Saudi Arabia's security forces killed the regional leader of al-Qaida yesterday in a gun battle in the holy city of Medina, the interior ministry reported last night.
Former prison guard Salih al-Awfi, 39, was among up to six militants said to have died during a series of police swoops in Medina and the Saudi capital, Riyadh.
According to a government statement, police raided six al-Qaida hideouts in Medina, near the mosque where the Prophet Muhammad was buried, before coming across a seventh house where Awfi and two others were holed up.
"They [the militants] opened fire heavily on the security forces and pedestrians," before police returned fire, the statement said.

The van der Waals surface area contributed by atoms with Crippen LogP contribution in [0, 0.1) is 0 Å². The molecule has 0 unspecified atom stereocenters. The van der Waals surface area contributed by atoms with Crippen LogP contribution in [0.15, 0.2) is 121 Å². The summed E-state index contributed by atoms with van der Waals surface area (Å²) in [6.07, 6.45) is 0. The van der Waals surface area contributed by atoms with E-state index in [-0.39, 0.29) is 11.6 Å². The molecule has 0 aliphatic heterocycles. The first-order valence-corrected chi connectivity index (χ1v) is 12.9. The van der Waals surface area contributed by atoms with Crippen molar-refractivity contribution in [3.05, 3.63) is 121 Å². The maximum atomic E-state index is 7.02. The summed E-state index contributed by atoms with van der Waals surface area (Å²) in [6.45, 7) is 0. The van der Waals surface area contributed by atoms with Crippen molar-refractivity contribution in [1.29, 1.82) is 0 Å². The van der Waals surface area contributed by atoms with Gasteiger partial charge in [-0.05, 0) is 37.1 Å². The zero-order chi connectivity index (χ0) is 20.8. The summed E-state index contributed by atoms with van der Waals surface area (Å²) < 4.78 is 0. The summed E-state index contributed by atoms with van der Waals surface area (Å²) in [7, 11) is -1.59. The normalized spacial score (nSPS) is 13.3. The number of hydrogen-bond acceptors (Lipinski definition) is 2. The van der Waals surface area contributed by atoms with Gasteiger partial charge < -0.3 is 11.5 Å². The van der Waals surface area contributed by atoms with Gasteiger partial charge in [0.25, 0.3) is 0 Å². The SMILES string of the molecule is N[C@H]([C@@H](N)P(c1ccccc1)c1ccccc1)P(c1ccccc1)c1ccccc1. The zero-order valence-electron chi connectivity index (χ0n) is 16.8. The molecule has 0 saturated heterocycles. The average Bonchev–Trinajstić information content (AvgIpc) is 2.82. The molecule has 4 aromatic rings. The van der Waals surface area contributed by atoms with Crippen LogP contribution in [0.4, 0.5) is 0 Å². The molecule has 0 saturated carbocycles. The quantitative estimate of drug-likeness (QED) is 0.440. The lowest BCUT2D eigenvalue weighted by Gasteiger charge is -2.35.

"Investigators were able to prove through verification procedures that one of the two killed is the wanted Salih al-Awfi," it added, Guardian.
According to Financial Times, Over the past two years Saudi Arabia has been fighting Islamist extremists who have attacked expatriate workers and government symbols, leaving more than 90 people dead.
Awfi is said to have taken over as al-Qaeda chief in Saudi Arabia in June last year after the killing of Abdulaziz al-Muqrin, until then the top al-Qaeda suspect.
According to an online publication that reports on Saudi Arabia, Awfi was wrongly reported killed when his house in Riyadh was raided last July. The police found the severed head of Paul Johnson, the American hostage killed by Muqrin, in his freezer.
Security forces have been hunting Awfi for nearly two years. His name appeared on the list of 26 suspects most wanted by the authorities published in May 2003. Since then most of those on the list have been captured or killed. Earlier this year, however, the government issued another list of 36 suspects, underlining that the struggle against al-Qaeda was far from over.